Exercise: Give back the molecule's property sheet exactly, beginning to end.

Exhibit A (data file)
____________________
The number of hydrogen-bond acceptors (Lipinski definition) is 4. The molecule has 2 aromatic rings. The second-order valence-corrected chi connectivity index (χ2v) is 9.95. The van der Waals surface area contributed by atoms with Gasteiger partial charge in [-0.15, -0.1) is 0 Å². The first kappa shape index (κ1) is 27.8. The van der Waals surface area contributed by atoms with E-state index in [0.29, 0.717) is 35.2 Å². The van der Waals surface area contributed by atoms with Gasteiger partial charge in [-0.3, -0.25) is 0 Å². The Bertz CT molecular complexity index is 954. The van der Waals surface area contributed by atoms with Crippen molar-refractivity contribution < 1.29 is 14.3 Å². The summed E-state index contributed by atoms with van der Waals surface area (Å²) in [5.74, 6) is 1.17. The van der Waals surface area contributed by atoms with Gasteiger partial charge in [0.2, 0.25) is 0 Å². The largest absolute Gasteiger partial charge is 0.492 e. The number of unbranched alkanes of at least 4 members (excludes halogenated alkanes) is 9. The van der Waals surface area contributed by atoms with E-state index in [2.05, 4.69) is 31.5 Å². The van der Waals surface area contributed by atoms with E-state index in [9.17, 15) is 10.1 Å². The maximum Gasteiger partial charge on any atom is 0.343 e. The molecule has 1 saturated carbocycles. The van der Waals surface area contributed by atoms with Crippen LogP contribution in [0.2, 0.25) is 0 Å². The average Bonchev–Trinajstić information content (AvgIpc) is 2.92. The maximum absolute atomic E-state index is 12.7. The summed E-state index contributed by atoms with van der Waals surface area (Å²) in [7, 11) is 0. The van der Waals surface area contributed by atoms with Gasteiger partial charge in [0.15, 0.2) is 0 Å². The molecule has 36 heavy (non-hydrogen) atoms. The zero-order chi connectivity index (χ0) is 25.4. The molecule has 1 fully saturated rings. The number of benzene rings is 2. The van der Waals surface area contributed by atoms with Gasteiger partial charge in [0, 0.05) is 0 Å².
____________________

The number of hydrogen-bond acceptors (Lipinski definition) is 4. The molecule has 2 aromatic rings. The second-order valence-corrected chi connectivity index (χ2v) is 9.95. The van der Waals surface area contributed by atoms with Gasteiger partial charge in [-0.15, -0.1) is 0 Å². The first kappa shape index (κ1) is 27.8. The van der Waals surface area contributed by atoms with E-state index in [0.29, 0.717) is 35.2 Å². The van der Waals surface area contributed by atoms with Gasteiger partial charge in [-0.3, -0.25) is 0 Å². The Bertz CT molecular complexity index is 954. The van der Waals surface area contributed by atoms with Crippen molar-refractivity contribution < 1.29 is 14.3 Å². The summed E-state index contributed by atoms with van der Waals surface area (Å²) in [5.74, 6) is 1.17. The van der Waals surface area contributed by atoms with Gasteiger partial charge in [0.2, 0.25) is 0 Å². The largest absolute Gasteiger partial charge is 0.492 e. The number of unbranched alkanes of at least 4 members (excludes halogenated alkanes) is 9. The van der Waals surface area contributed by atoms with E-state index in [2.05, 4.69) is 31.5 Å². The van der Waals surface area contributed by atoms with E-state index in [9.17, 15) is 10.1 Å². The maximum Gasteiger partial charge on any atom is 0.343 e. The molecule has 1 saturated carbocycles. The van der Waals surface area contributed by atoms with Crippen LogP contribution in [0.2, 0.25) is 0 Å². The average Bonchev–Trinajstić information content (AvgIpc) is 2.92. The maximum absolute atomic E-state index is 12.7. The summed E-state index contributed by atoms with van der Waals surface area (Å²) in [7, 11) is 0. The van der Waals surface area contributed by atoms with Gasteiger partial charge in [0.15, 0.2) is 0 Å². The molecule has 36 heavy (non-hydrogen) atoms. The zero-order chi connectivity index (χ0) is 25.4. The molecule has 1 fully saturated rings. The number of benzene rings is 2. The van der Waals surface area contributed by atoms with Gasteiger partial charge in [0, 0.05) is 0 Å².